Background to the problem

         “Poverty, lack of parental support, or sickness, are the greatest challenges to regular attendance for our pupils.  Orphans and vulnerable children are least likely to graduate.”

James Shimra, Headmaster Mwangeza Primary School, Arusha



We believe that a quality education is a basic human right for all children.  However, for many of the poorest, this is out of reach.  They have the most to gain from an education, yet they are least likely to complete primary school.  Children from poor families find successful primary schooling particularly challenging, as finding money for books, school uniforms and other associated costs can be impossible.  Tanzania specifically, has 3 million orphans.  These children are among the most vulnerable as many find themselves living in poverty with overstretched extended families who may have children of their own to support.  These extra children are likely to be of the lowest priority in the family and so receive the least support and encouragement at school.  Already grieving for the loss of their parents, some of the most vulnerable children may become victims of abuse or neglect in their new family. There is little or no support structure for them and they are least likely to regularly attend or graduate from school.

How does this fit into the bigger world picture?

In 2000, world leaders made a series of commitments – agreed on by all UN states – to the world’s poorest countries.  Called the Millennium Development Goals (MDGs), these 8 targets aimed to  significantly reduce world poverty by 2015.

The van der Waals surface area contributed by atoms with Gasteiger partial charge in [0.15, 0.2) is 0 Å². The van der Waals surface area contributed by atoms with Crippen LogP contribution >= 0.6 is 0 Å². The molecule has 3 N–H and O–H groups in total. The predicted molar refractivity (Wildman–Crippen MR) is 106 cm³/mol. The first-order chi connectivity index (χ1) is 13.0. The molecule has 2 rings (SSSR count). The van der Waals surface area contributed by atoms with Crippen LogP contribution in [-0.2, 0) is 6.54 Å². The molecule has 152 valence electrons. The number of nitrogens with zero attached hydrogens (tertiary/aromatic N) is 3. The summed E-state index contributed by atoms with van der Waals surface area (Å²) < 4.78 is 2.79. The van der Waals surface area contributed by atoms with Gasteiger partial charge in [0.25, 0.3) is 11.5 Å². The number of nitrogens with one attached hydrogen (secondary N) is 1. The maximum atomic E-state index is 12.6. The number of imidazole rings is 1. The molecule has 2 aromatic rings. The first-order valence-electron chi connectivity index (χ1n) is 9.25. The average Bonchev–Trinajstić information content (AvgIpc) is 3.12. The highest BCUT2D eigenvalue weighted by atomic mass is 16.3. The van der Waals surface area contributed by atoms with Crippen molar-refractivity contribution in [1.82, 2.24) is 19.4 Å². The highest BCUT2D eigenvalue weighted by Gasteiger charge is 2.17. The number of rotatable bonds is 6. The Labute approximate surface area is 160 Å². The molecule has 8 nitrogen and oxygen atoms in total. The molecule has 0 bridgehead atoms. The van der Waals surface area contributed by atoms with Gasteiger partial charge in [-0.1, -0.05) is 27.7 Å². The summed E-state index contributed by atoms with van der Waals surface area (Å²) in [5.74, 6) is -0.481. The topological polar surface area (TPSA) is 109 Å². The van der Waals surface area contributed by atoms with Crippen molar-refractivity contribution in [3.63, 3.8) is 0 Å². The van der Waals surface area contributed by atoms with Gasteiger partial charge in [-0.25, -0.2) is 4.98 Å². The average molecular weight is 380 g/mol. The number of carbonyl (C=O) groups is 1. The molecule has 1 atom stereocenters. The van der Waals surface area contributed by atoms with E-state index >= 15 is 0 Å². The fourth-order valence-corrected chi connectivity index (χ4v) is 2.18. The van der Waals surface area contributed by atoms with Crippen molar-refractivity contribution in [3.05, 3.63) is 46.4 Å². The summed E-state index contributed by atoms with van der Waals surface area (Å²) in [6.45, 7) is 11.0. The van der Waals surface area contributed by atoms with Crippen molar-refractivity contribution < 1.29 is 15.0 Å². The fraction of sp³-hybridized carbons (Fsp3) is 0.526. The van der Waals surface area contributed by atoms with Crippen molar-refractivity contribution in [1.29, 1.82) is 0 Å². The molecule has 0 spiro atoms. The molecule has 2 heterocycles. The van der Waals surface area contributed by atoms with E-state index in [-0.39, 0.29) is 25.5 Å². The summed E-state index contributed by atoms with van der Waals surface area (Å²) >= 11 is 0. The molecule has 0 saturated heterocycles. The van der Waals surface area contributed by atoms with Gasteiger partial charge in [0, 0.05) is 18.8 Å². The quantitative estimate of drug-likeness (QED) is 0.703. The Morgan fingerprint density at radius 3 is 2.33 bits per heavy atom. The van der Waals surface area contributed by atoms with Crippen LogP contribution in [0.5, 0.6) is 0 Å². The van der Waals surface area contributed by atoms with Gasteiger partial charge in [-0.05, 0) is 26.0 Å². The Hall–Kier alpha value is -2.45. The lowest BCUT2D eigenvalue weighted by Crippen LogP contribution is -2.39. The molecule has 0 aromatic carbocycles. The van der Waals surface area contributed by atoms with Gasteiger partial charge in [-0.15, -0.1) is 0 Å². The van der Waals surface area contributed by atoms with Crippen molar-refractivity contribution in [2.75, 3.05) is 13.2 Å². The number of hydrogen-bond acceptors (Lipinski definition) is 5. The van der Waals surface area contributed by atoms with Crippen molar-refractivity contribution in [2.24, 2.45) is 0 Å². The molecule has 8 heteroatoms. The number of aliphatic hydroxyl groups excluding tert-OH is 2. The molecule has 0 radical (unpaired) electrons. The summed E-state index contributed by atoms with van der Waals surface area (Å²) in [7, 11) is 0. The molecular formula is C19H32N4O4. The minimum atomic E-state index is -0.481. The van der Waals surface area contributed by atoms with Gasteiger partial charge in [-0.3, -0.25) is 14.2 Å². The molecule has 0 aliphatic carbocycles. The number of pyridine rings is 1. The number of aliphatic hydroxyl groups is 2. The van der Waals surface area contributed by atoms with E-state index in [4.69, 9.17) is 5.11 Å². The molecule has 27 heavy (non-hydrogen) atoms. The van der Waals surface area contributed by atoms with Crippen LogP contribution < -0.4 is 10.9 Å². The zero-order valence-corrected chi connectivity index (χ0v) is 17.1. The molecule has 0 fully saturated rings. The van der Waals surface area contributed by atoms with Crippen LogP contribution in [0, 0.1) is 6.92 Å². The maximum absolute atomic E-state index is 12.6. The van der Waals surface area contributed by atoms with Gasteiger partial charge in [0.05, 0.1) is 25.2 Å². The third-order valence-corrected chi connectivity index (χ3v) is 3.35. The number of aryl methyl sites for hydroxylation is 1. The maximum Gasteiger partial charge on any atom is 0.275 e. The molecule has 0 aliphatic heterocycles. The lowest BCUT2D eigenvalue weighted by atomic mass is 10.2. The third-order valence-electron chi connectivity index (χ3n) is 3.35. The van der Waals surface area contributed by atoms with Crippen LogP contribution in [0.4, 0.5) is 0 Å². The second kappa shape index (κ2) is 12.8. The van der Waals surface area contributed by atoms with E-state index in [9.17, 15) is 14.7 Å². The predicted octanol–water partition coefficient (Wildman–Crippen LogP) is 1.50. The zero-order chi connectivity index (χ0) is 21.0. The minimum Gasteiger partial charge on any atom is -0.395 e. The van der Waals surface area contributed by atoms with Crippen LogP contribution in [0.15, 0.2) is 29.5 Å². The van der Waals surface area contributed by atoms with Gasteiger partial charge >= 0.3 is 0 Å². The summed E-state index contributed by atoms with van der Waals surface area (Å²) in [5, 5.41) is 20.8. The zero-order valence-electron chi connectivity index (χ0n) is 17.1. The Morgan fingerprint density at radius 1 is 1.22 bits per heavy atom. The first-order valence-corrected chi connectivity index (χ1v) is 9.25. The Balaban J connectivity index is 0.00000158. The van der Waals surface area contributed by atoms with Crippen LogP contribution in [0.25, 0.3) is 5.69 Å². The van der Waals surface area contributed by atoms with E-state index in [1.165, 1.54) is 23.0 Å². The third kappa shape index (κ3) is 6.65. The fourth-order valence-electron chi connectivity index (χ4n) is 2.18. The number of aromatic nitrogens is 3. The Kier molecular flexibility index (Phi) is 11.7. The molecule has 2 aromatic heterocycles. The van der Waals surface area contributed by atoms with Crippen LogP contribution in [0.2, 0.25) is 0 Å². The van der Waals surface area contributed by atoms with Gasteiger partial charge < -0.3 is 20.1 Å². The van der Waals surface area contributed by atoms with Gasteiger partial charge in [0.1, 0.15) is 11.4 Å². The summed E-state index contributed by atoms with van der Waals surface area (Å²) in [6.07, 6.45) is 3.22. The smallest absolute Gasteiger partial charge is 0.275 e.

“The MDGs provide a framework for the entire international community to work together towards a common end – making sure that human development reaches everyone, everywhere. If these goals are achieved, world poverty will be cut by half, tens of millions of lives will be saved, and billions more people will have the opportunity to benefit from the global economy.” UNDP

Our work contributes towards achieving these goals, especially Number 2: Achieve Universal Primary Education

This goal aims to ensure that all girls and boys complete a full course of primary education.  While Tanzania has done well to reach near complete primary education enrolment, actual attendance at school and completion of five years of primary education suggests that the goal of “Education For All” may still be some way off. Poor attendance at school and failure to complete five years of primary education may have many determinants, but poverty remains key. In spite of free primary education for all children, the cost of keeping a child in primary school is considerable for a poor family. (URT 2005)

The government of Tanzania has abolished school fees, enabling more children from poorer families to enrol in education.  However, the cost of school uniforms, books, stationary and transport to the nearest school is too much for a poor family.  While these families may be supportive of their children’s education, the ongoing costs mean that for the poorest children that enrol, attendance may dwindle and many will fail to graduate.  Their home environments may be chaotic, and their lives lacking emotional or material support.  With no one to encourage or support them,these children fail to do well at school, or even attend.

Working to support Millenium Goal Number 2, Shika has developed educational programmes that help overcome the barriers to a successful primary education.

View Our Programmes